Re: PR's 'pit bull' takes on open access: excerpts from article in Nature Magazine

From: Peter Banks <pbanks_at_BANKSPUB.COM>
Date: Mon, 29 Jan 2007 09:30:55 -0500

The reason to focus so much on large medical journals is that, at least in
the United States, policy policy debate regarding scholarly publishing is
almost entirely focused on clinical medicine--and on rather ignorant
misconceptions of how OA can serve the general public.

Exhibit A among the Legislators-Gone-Batty is Sen.John Cornyn: who claimed
this in introducing the Federal Research Public Access Act of 2006 (S.2695):

≥^ all Americans will be positively affected as a result of this bill:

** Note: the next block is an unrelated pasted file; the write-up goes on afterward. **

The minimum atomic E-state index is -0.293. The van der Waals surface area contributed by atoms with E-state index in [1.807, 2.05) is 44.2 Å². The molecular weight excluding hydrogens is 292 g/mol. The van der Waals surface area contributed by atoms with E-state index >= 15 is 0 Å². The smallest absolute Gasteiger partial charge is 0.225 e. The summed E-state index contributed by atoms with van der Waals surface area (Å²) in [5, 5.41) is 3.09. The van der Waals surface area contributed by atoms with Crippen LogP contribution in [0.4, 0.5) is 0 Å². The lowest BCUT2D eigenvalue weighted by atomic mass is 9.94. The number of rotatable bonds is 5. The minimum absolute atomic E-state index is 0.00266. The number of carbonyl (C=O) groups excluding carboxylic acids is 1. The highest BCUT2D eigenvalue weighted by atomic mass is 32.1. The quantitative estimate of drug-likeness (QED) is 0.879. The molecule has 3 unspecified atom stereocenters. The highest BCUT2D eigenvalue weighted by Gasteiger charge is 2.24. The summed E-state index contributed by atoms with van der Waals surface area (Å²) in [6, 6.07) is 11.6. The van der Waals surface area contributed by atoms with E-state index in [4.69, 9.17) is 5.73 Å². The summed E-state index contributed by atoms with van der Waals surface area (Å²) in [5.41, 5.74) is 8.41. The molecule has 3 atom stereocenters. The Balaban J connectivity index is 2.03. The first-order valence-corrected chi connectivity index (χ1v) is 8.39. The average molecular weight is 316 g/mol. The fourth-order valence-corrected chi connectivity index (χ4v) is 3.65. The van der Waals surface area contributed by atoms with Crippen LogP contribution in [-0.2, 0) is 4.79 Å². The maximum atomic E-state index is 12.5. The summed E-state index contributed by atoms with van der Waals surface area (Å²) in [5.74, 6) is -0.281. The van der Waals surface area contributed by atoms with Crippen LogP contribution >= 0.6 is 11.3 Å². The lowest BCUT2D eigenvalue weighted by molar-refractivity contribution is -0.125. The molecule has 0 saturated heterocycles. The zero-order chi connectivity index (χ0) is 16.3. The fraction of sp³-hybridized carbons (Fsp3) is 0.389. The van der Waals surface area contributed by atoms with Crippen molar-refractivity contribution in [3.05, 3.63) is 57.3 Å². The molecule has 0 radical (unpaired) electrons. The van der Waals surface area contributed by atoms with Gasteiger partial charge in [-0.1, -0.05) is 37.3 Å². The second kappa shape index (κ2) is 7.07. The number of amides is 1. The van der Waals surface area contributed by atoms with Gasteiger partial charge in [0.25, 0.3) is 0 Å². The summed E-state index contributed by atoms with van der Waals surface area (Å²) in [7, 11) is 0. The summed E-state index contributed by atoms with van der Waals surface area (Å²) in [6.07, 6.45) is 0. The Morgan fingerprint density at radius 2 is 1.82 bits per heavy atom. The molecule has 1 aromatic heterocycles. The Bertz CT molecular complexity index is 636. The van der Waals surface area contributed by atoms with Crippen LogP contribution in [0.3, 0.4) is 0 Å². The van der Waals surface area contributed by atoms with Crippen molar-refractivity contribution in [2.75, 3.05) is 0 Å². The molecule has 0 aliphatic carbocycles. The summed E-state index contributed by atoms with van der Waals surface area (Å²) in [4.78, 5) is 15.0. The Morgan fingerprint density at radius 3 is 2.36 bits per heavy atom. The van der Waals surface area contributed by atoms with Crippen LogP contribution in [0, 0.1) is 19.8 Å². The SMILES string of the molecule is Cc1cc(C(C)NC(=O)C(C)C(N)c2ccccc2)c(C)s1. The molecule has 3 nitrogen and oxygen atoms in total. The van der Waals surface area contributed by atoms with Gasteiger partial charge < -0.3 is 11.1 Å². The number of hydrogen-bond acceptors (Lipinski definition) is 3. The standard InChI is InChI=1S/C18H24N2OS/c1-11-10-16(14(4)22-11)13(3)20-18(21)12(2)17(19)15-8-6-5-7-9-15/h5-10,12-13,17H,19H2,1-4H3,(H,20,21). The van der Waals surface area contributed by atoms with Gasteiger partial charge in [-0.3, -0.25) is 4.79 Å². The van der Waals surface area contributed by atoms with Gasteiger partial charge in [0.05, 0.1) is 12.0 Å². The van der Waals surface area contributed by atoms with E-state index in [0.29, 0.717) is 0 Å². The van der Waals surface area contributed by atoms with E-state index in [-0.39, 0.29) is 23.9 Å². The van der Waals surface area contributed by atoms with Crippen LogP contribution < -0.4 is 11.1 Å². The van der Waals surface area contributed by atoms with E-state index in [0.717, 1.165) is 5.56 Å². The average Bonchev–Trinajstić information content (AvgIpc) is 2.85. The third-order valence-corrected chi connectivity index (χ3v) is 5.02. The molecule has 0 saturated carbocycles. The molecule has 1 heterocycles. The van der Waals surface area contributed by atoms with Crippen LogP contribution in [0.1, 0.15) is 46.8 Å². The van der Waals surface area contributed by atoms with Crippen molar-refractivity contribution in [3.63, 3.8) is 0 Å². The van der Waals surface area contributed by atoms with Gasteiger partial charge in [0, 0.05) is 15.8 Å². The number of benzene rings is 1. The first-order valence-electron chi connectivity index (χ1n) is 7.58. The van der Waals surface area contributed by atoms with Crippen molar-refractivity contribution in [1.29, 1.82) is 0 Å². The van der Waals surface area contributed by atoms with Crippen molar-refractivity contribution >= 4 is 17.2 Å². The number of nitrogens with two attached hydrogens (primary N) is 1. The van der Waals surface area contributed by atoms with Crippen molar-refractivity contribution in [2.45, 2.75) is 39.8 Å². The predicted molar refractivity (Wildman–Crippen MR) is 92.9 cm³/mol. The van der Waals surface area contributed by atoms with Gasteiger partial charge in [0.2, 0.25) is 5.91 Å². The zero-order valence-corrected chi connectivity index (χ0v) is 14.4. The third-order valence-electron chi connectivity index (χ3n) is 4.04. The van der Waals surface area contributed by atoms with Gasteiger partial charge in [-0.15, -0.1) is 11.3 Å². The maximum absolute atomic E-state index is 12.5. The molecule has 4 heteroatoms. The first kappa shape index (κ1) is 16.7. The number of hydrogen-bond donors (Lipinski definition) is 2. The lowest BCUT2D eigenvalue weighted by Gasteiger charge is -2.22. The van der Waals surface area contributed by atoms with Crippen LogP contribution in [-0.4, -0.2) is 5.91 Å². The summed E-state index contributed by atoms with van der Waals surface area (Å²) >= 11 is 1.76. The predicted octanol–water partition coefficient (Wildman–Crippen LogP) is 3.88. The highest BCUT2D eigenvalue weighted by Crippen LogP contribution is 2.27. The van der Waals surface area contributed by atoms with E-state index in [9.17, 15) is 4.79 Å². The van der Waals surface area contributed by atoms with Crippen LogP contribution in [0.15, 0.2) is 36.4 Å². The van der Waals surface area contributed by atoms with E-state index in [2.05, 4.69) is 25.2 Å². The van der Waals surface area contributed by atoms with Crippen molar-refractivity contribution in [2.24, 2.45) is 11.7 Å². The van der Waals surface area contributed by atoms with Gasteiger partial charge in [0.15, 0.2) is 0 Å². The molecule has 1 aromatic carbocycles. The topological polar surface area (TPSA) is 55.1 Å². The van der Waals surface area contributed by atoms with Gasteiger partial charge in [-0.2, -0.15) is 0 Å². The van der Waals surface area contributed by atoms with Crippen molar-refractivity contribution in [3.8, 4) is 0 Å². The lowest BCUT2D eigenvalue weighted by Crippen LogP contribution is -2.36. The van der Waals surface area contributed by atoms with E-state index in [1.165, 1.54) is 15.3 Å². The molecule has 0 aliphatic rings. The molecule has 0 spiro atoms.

Patients diagnosed with a disease or condition will be able to use the
Internet to access the full text of articles containing the latest
information on treatment and prognosis^  The Internet gives the homemaker in
Houston the ability to find volumes of information about a recent medical
diagnosis given to a family member.≤

I have no met a homemaker in Houston who cares to read the American Journal
of Physiology, no offense to that fine journal.

On 1/29/07 3:26 AM, "C.Oppenheim" <C.Oppenheim_at_LBORO.AC.UK> wrote:

> Peter Banks wrote:
>> You, like so many in the OA community, are looking at small journals in
>> basic or social science and assuming that the funding is the the same for
>> medical journals (which are the center of public policy debate). Enlightened
>> debate on this topic demands that we not start with false assumptions.
> To which the obvious reply is:
> You, like so many in the anti-OA community, are looking at a very small
> number of large journals rather than the small journals that provide the
> vast bulk of scholarly information.
Received on Mon Jan 29 2007 - 16:25:25 GMT

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